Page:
It’s possible to have a very love/hate relationship with a credit card. In December, we love them; by January, they make seem rather more problematic!
In the hands of the fiscally responsible, credit cards are fantastic – it is easy to track your spending, you can earn reward points, take advantage of online payment discounts and save on bank fees.
However, unless you are incredibly well disciplined, it is easy just to ‘whack it on the plastic’ and worry about it later. The trouble comes when ‘later’ arrives, and you find that all the little impulse purchases have added up to one large amount and a high interest debt.
Credit cards are available from a wide range of providers, from supermarkets to airlines and even charities.
Applying for a card is simple – applications can be made in a bank branch, on the phone, online or by post. To qualify for a card you will need to give information about where you live, how much you earn and what other credit cards you might have. The card provider will check your history and decide what limit to issue you with. This has no bearing on your ability to pay it off. Often limits are increased automatically, without your income increasing.
If you are able to pay your credit card off in full each month, then you will seldom find yourself in trouble. The trouble comes when you opt to only pay the minimum, while the balance attracts a hefty interest rate. This compounds over time, and can become, as the saying goes, ‘bigger than Texas.’
Interest rates vary from card to card and according to how you use your card – for example, you might pay a different rates for withdrawing cash, for purchases and for balance transfers. Cash withdrawals from an ATM tend to be the most expensive way to borrow; as well as a high interest rate there is often a fee of at least 1.5% of the amount you take out. Most providers also charge this kind of fee if you use your credit card overseas.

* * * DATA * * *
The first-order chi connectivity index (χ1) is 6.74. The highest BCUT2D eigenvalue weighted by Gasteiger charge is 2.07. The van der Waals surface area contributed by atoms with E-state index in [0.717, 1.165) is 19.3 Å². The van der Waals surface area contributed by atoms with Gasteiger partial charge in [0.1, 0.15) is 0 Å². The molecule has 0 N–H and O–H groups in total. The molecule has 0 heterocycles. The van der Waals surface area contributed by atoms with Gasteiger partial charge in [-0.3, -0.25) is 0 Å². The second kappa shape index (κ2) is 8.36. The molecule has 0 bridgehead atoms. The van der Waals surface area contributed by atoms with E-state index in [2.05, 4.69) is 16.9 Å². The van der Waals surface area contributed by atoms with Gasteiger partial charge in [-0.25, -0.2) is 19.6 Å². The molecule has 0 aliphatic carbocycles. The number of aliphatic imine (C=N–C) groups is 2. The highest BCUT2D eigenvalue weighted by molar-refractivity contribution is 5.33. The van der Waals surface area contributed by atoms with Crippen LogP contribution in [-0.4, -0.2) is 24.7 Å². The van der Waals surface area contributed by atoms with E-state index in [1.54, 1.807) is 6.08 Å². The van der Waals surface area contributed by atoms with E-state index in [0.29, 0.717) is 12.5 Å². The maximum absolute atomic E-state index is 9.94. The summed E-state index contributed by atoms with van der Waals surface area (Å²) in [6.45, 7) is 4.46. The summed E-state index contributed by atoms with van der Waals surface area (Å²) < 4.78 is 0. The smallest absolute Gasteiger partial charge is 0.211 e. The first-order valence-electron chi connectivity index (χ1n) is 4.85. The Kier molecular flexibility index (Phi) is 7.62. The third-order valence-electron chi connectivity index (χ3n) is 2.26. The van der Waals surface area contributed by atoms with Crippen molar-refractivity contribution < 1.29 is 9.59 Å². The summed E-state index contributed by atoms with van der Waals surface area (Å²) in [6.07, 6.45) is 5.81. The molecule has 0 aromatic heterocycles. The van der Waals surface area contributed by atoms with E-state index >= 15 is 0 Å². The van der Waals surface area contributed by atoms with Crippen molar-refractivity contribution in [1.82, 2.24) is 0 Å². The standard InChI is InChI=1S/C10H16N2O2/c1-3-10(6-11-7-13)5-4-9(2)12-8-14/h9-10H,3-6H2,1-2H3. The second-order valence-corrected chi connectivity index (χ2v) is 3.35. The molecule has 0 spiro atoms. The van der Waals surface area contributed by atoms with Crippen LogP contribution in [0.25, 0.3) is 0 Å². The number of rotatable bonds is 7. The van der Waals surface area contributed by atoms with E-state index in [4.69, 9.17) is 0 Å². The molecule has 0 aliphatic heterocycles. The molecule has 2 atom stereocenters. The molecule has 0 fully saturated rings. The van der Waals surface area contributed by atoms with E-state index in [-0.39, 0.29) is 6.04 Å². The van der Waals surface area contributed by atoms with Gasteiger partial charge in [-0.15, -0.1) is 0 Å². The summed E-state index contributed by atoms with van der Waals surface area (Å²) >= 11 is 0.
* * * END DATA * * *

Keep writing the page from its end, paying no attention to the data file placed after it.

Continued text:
Most cards offer an interest-free period on purchases – usually around 56 days – while cash advances tend to attract interest straight away. A number of providers run introductory offers, which include interest-free periods for as long as 20 months on purchases and 33 months on balance transfers. Keep an eye on these offers – if you are careful, they can be very attractive, but remember that credit card companies are in business – these attractive deals are not designed to be long term. The rates once the offer period ends can come with a sting in the tail.
If you have a debt on a credit card you can often save money by transferring your balance to a new card with a low introductory rate. Many card providers offer interest-free balance transfers for a number of months, which could give you a chance to clear your debt without accruing more interest.
While the transfer is interest-free, there will be a fee to pay. This is generally around 2.5% of the total debt being transferred. This means for smaller debts that you expect to pay off within a few months it may not be worth making the switch.
Many cards have some form of insurance built into them, covering damage to goods purchased with the card or cancellation of a flight or holiday. This is free and can be useful if you have a problem with a bought item, but there are usually conditions attached so read the small print if you intend to rely on the cover.